The Carers Trust has a network of 84 partners around the country, which offer targeted support services for young carers. Their website also has a wealth of advice on the financial support available to young carers and their families. For more information on a Carers Trust partners near you go to:

Just as important for overall mental health is to support young carers to stay connected with their peers and enjoy their life as a young person. Respite care may sound daunting but there are schemes and opportunities for families to bring in extra support so that a young carer can have much needed ‘time off’ to recharge their batteries.

Time out from their role as a carer can really be beneficial for a young person’s mental health and wellbeing and help them to keep on top of their commitments as well as school and personal life. Opportunities range from a weekly group session or social activity that enables the young carer to connect with their peers and have some fun, to an activity holiday or break away with other young carers.

Honeypot is a national charity that provides respite breaks for young careers – – or search: or for details of respite support for young carers in your area.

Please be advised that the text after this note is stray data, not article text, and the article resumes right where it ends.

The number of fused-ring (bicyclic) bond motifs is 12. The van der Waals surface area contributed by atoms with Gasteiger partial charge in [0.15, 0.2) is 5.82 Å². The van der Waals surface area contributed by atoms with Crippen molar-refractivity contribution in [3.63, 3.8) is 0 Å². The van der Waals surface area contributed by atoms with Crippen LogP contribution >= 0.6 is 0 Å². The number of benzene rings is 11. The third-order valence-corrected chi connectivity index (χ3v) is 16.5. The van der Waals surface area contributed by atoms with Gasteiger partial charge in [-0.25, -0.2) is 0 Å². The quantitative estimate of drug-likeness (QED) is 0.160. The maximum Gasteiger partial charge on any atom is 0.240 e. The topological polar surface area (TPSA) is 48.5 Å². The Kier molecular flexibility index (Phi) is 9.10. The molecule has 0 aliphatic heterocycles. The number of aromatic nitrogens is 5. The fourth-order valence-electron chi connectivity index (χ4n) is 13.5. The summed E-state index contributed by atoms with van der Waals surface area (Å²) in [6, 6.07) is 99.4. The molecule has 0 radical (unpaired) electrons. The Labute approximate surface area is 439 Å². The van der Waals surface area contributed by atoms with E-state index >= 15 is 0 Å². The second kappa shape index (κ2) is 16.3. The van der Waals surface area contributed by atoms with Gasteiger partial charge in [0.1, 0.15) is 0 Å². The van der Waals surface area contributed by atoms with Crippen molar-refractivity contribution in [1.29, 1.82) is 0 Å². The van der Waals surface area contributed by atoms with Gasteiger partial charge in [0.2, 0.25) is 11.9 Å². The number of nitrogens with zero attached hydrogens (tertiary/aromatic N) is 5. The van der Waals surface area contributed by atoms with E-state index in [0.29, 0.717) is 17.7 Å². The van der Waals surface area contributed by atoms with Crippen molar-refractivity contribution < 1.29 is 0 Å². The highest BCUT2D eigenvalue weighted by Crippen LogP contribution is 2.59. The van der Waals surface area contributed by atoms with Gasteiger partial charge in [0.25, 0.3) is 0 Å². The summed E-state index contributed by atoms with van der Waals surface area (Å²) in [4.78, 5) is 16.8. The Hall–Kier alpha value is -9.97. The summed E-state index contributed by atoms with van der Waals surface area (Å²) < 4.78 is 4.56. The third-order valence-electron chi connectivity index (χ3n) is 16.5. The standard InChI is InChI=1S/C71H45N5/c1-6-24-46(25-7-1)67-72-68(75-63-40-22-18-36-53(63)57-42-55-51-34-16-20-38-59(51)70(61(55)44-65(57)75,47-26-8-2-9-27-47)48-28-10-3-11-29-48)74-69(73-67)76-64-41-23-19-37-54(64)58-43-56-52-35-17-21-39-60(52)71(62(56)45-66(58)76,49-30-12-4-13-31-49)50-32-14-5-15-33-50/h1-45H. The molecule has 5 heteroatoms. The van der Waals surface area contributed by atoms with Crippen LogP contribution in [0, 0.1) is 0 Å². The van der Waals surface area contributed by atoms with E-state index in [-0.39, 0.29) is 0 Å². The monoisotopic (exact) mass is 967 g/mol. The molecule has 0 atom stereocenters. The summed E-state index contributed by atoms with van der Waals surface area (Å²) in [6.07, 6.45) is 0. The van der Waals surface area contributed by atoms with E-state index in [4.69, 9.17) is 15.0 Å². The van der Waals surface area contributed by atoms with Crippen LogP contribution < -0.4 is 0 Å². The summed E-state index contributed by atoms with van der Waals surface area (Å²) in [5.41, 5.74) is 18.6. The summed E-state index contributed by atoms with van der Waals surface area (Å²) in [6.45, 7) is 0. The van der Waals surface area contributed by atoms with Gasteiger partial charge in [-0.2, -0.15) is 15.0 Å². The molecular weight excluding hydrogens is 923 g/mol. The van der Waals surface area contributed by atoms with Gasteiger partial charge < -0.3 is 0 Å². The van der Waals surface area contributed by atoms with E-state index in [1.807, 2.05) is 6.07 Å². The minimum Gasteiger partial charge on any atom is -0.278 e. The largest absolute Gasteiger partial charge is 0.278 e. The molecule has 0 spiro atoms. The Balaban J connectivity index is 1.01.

What carers say…

Jess Siagian, 14, from Cornwall is a young carer for her brother Jacob, 13, who is severally mentally and physically disabled.

“My mum and I take it in turns being with him around the clock and have to do everything for him. It’s really hard for us to go out as a family – so we end up staying at home a lot. I spend most nights face-timing with friends to stay in contact, rather than meeting up.”

Georgia Fawcett, 13, from Leeds cares for her mum, Sarah, who has mobility issues.

“My days are usually very busy – I make everyone breakfast, sort medication for Mum, organise my brothers and I so we can get off to school. It’s tricky to juggle caring for Mum and supporting my family with school commitments and homework. I stay at home a lot through the summer holidays which can be hard. I occasionally see friends but not very often.”

Case studies from Action for Children:

Get involved

For details about Young Carers Awareness Day 2019 and to get involved, visit: